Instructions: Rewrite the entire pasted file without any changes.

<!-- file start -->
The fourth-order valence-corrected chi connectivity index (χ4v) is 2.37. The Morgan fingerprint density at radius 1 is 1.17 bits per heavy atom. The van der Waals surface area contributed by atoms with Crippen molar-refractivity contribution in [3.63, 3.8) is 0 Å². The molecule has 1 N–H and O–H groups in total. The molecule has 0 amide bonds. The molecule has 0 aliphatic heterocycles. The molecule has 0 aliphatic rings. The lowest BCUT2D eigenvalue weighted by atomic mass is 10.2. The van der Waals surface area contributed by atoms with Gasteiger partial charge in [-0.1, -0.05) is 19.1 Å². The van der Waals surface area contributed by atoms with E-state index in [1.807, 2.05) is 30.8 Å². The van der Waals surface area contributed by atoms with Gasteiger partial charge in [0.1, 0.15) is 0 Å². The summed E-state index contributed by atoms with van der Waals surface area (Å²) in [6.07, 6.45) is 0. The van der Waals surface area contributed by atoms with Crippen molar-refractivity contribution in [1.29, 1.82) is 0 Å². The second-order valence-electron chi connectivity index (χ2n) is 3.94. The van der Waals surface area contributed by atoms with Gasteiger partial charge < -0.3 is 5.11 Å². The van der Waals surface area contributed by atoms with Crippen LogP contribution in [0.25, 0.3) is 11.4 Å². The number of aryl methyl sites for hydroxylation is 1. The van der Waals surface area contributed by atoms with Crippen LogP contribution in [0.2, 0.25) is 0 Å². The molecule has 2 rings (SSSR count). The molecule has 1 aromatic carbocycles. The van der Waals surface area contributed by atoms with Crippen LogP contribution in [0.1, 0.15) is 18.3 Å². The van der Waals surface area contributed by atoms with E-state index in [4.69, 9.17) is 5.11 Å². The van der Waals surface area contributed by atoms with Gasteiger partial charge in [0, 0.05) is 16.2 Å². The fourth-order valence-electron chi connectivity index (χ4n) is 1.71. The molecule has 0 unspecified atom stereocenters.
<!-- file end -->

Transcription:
The fourth-order valence-corrected chi connectivity index (χ4v) is 2.37. The Morgan fingerprint density at radius 1 is 1.17 bits per heavy atom. The van der Waals surface area contributed by atoms with Crippen molar-refractivity contribution in [3.63, 3.8) is 0 Å². The molecule has 1 N–H and O–H groups in total. The molecule has 0 amide bonds. The molecule has 0 aliphatic heterocycles. The molecule has 0 aliphatic rings. The lowest BCUT2D eigenvalue weighted by atomic mass is 10.2. The van der Waals surface area contributed by atoms with Gasteiger partial charge in [-0.1, -0.05) is 19.1 Å². The van der Waals surface area contributed by atoms with E-state index in [1.807, 2.05) is 30.8 Å². The van der Waals surface area contributed by atoms with Gasteiger partial charge in [0.1, 0.15) is 0 Å². The summed E-state index contributed by atoms with van der Waals surface area (Å²) in [6.07, 6.45) is 0. The van der Waals surface area contributed by atoms with Crippen molar-refractivity contribution in [1.29, 1.82) is 0 Å². The second-order valence-electron chi connectivity index (χ2n) is 3.94. The van der Waals surface area contributed by atoms with Gasteiger partial charge < -0.3 is 5.11 Å². The van der Waals surface area contributed by atoms with Crippen LogP contribution in [0.25, 0.3) is 11.4 Å². The number of aryl methyl sites for hydroxylation is 1. The van der Waals surface area contributed by atoms with Crippen LogP contribution in [0.2, 0.25) is 0 Å². The molecule has 2 rings (SSSR count). The molecule has 1 aromatic carbocycles. The van der Waals surface area contributed by atoms with Crippen LogP contribution in [0.1, 0.15) is 18.3 Å². The van der Waals surface area contributed by atoms with E-state index in [4.69, 9.17) is 5.11 Å². The van der Waals surface area contributed by atoms with Gasteiger partial charge in [0, 0.05) is 16.2 Å². The fourth-order valence-electron chi connectivity index (χ4n) is 1.71. The molecule has 0 unspecified atom stereocenters.